Burnt nut shells in water filters shown to cut E. coli by 96%: Dr Roberto Volpe's research features in Daily Telegraph
20 February 2023
Ground-breaking work lights a path for environmental applications as charcoal made from burnt nut shells could help eradicate superbugs from hospital wastewater, experts believe
Dr Roberto Volpe and his team at Queen Mary University of London and University College London in collaboration with the UK’s national synchrotron, Diamond Light Source, have for the first time imaged the porosity of biochars via unprecedented operando experiments at Diamond. Dr Volpe’s work to overcome existing knowledge gaps in the thermochemical decomposition of biomass could enable production of tailor-made bio-chars for high priority environmental applications. With the support from a European Horizon 2020 grant called ExPaNDs- European Open Science Cloud (EOSC) Photon and Neutron Data Service - Diamond has worked with Dr Volpe on a new specific data intensive technique used at the synchrotron to accelerate access to results.
Dr Volpe’s current research involves examining and identifying the chars created from raw biomass of almond and walnut shells as their porosity is key to environmental applications. The ability to customise the morphology of these chars could herald a great breakthrough to help address global challenges by creating inexpensive and renewable solutions to energy storage, catalysis, water and soil remediation. Tracking the morphology of biomass during biochar production is the first step towards achieving this.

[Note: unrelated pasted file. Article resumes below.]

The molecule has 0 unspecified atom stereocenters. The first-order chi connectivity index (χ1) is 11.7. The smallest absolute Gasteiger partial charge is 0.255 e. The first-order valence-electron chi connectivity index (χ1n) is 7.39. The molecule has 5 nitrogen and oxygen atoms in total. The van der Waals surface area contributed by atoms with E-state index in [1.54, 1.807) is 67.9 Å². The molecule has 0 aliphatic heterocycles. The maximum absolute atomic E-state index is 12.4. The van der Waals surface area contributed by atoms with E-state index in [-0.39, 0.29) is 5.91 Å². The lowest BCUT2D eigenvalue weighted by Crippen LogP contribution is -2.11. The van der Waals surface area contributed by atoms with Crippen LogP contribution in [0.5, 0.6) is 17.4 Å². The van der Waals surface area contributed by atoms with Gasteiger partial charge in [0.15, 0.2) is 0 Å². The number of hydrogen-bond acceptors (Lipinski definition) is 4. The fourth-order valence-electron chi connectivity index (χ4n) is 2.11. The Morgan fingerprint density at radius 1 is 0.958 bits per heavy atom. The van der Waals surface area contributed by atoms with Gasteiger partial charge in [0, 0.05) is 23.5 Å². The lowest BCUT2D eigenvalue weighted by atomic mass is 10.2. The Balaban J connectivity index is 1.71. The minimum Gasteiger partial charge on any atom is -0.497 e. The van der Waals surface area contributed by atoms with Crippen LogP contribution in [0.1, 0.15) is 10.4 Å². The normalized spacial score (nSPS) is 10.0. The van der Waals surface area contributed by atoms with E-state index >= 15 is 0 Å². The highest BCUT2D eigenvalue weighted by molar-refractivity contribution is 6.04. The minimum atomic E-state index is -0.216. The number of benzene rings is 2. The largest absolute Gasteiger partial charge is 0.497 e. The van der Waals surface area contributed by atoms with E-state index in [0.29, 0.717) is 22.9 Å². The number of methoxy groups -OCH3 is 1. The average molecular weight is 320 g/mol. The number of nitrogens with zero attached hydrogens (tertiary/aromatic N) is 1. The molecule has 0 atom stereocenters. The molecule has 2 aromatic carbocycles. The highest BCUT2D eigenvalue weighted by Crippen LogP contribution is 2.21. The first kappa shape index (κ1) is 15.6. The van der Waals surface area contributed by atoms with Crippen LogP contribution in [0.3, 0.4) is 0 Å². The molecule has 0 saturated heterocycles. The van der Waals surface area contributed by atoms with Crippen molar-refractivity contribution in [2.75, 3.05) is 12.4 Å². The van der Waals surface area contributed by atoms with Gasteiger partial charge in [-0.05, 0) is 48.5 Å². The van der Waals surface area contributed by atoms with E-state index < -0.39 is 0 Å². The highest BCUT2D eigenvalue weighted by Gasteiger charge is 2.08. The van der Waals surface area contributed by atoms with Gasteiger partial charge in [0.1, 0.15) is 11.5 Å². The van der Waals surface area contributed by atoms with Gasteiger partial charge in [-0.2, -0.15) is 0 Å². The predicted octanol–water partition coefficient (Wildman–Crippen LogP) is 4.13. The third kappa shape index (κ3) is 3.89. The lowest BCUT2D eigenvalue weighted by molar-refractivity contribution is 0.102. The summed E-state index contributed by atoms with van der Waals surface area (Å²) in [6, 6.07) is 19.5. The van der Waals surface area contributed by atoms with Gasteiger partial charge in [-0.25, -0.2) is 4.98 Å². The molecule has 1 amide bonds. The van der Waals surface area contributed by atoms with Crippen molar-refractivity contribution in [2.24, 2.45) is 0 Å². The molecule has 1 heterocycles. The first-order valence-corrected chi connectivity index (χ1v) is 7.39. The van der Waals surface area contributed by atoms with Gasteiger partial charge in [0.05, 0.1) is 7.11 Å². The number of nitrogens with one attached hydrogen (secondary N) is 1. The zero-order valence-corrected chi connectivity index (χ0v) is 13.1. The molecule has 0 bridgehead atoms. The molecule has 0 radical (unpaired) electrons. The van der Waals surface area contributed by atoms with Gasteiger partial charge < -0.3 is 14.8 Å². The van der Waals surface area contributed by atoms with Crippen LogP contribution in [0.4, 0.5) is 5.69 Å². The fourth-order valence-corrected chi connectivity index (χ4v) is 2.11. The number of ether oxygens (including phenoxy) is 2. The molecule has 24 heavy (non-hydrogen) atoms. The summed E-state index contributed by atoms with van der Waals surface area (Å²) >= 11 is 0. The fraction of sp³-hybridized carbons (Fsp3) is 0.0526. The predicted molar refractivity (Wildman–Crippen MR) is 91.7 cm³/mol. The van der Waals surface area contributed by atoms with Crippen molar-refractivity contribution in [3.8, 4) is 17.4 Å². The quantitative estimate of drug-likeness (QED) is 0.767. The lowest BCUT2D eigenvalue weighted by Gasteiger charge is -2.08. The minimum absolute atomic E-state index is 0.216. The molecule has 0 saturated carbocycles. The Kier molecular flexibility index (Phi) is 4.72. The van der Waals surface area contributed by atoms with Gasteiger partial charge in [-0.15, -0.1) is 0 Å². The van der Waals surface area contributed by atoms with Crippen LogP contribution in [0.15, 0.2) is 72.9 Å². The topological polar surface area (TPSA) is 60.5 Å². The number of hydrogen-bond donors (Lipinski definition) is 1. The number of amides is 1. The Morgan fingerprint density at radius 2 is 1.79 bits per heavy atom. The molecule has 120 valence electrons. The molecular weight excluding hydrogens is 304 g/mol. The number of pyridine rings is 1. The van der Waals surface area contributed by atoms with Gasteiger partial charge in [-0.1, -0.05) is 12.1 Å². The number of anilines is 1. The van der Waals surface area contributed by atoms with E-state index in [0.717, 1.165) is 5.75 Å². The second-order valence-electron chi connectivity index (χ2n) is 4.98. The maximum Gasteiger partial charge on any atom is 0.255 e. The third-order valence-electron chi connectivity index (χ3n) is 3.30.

“What we do is simple as we take almond and walnut shells and we put them through pyrolysis to create a char biomass – the study of carbonisation of biomass essentially reflects techniques dating back to the beginning of mankind by turning wood into charcoal. However, in our study, the process is monitored every step of the way and what we are interested in, is the porosity that is being created. By accurately heating, we can form up to more than a thousand square metres of accessible surface area in the intricate network of pores inside a single gram of formed biochars.”
He adds: “Applications for this work are many as contaminants (bacteria, metals, polluting molecules) or ions (in the case of energy storage, for example) can be carried by water (or by an electrolyte) into the intra-particle pore network, and they can be trapped there. Tracking the evolution of this pore network as we heat the biomass particles is key and the real novelty of this work.”
Clipping from Daily Telegraph available on request.
Updated by: Roberto Volpe